- Many words and phrases are so ingrained in our vocabulary that we use them as a reflex, rather than an active choice. For example, the Male Default is pervasive in our language and our society. Think back to recent meetings and consider how many people used the term “guys” or “ladies and gentlemen” to address the assembled group. It may be a common collective noun for addressing groups of people, but is it one that actively includes and engages everyone? Language matters. And it can be an incredibly powerful tool in your toolkit when creating equitable workplace norms. For example:
- Personal pronouns: Check the email signatures, LinkedIn profiles, and Teams/Zoom names of your coworkers and clients to find their personal pronouns, and pay attention. The quickest way to exclude someone is not to pay attention to something they have put right in front of you. Using the correct personal pronouns matters – in front of people, and when talking about them to a third party
- Automatic assumptions and references: “Mastering a skill”, “he” as the default when talking about people or personas, or phrases such as “strong women”, can make an unintentional and unnecessary value judgement and exclude groups
- Antiquated phrases and words: Language evolves, as do people. Seemingly innocuous phrases used today such as “cakewalk”, “uppity”, and “peanut gallery” have racist origins that organisations should be wary of to ensure their language isn’t unintentionally offensive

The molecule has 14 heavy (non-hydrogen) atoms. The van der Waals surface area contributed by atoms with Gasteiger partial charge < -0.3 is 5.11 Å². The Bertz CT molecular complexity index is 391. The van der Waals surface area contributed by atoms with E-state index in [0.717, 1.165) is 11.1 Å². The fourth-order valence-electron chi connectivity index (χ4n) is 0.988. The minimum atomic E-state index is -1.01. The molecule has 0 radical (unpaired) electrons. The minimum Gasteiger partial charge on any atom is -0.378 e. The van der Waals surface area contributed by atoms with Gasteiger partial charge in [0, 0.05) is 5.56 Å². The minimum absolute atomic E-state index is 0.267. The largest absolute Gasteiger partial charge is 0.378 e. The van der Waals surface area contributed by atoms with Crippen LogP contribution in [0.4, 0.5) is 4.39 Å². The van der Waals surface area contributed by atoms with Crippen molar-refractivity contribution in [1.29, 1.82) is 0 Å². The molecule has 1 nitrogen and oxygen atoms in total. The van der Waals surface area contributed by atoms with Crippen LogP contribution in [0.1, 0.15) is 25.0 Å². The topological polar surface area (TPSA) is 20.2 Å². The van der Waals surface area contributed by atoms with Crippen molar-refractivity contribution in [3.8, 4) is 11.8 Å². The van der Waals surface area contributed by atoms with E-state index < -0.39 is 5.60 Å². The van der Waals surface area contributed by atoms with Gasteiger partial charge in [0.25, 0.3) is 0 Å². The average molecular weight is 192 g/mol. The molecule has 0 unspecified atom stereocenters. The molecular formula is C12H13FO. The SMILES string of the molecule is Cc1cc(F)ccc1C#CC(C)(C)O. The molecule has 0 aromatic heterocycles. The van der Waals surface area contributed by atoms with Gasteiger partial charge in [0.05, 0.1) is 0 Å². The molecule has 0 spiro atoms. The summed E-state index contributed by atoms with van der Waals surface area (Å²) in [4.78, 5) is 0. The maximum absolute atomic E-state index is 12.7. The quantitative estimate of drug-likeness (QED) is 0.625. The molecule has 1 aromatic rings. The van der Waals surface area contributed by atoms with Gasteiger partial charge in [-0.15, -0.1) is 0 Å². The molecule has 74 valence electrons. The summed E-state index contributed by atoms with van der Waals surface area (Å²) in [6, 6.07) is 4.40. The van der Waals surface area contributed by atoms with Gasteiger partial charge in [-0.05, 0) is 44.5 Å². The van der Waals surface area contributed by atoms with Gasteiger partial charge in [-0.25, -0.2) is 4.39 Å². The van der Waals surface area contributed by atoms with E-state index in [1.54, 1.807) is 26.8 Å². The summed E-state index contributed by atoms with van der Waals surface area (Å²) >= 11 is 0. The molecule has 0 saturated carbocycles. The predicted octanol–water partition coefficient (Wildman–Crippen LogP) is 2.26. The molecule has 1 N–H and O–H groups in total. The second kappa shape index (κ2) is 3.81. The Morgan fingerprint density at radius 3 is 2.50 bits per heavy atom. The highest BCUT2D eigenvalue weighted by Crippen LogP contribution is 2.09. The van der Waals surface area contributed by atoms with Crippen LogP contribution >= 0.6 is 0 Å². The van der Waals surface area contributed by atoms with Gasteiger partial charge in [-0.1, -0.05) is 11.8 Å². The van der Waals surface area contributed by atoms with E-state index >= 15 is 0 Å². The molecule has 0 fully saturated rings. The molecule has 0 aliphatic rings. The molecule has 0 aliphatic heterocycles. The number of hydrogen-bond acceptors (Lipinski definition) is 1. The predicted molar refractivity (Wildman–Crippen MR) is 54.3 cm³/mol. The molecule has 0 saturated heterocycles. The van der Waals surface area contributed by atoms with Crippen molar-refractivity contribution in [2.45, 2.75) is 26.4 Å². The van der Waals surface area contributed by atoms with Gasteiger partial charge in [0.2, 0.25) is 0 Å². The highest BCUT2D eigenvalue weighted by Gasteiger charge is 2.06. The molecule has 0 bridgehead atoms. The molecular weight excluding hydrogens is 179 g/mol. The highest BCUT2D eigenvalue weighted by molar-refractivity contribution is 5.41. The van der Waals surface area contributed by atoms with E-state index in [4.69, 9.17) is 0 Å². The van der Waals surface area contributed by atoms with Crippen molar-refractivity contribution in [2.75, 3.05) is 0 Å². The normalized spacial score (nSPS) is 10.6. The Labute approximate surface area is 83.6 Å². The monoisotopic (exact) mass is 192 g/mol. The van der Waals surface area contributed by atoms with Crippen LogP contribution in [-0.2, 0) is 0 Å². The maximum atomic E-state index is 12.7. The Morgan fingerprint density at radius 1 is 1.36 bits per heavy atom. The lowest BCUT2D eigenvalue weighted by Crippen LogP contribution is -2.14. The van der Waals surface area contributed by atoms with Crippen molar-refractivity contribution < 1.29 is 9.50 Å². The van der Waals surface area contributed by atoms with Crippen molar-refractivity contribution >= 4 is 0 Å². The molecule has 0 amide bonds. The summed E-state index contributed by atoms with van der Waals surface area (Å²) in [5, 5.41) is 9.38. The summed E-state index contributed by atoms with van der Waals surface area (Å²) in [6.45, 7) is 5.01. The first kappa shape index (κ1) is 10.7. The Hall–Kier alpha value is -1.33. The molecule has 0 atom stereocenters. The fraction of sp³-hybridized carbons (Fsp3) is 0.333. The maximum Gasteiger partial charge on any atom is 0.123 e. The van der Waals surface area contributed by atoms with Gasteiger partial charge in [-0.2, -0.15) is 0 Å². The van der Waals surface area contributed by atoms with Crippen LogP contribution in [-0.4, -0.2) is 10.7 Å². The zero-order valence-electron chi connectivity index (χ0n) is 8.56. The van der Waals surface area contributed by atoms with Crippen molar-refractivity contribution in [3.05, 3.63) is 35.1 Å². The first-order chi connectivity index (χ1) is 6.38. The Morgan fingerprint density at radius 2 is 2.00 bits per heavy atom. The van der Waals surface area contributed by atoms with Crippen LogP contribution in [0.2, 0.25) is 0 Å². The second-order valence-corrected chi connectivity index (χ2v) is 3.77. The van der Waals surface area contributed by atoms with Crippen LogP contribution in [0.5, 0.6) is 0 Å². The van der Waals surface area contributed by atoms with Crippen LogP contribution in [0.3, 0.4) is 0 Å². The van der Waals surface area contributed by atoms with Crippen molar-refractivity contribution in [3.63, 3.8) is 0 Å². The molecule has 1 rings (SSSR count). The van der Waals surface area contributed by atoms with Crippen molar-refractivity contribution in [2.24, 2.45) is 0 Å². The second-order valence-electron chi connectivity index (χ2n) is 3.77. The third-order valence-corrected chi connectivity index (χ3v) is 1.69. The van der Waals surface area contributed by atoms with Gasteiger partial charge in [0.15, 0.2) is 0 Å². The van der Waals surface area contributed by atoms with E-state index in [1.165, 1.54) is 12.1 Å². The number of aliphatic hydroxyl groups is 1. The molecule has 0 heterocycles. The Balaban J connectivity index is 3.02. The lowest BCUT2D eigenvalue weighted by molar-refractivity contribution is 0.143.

3. Create space for everyone’s voice
- In a recent global research project, we spoke with Early Careers in the financial services sector. One female focus group participant told us that the move to virtual meeting software had positively impacted the working environment for women in her organisation. She commented that functions like raise hand and chat enable her to confidently contribute and speak up because meetings are held in a more equitable fashion. In virtual, when no longer able to rely solely on physical cues in front of you (for example, someone leaning in in readiness to speak), how can you be sure to give everyone equal opportunity to use their voice?
- Assign a meeting chair who is charged with actively listening and looking for cues for people who want to speak
- If the meeting is hybrid, being run both in a room and virtually, consciously choose alternating responses from physical and virtual audiences, to make everyone feel included
- Encourage contributions, but don’t shame those who remain quiet. Instead, offer alternative methods of reply, such as inviting offline responses after the meeting, or adding comments in the chat function
- The inclusive baseline should be offering everyone a chance to speak, while remembering that speaking doesn’t always mean a verbal response
In Manchester in 1903, Emmeline Pankhurst founded the Women’s Social and Political Union. Its motto was Deeds, Not Words. That motto still rings true today: when it comes to creating an equitable, inclusive workplace, try to think in deeds as well as words.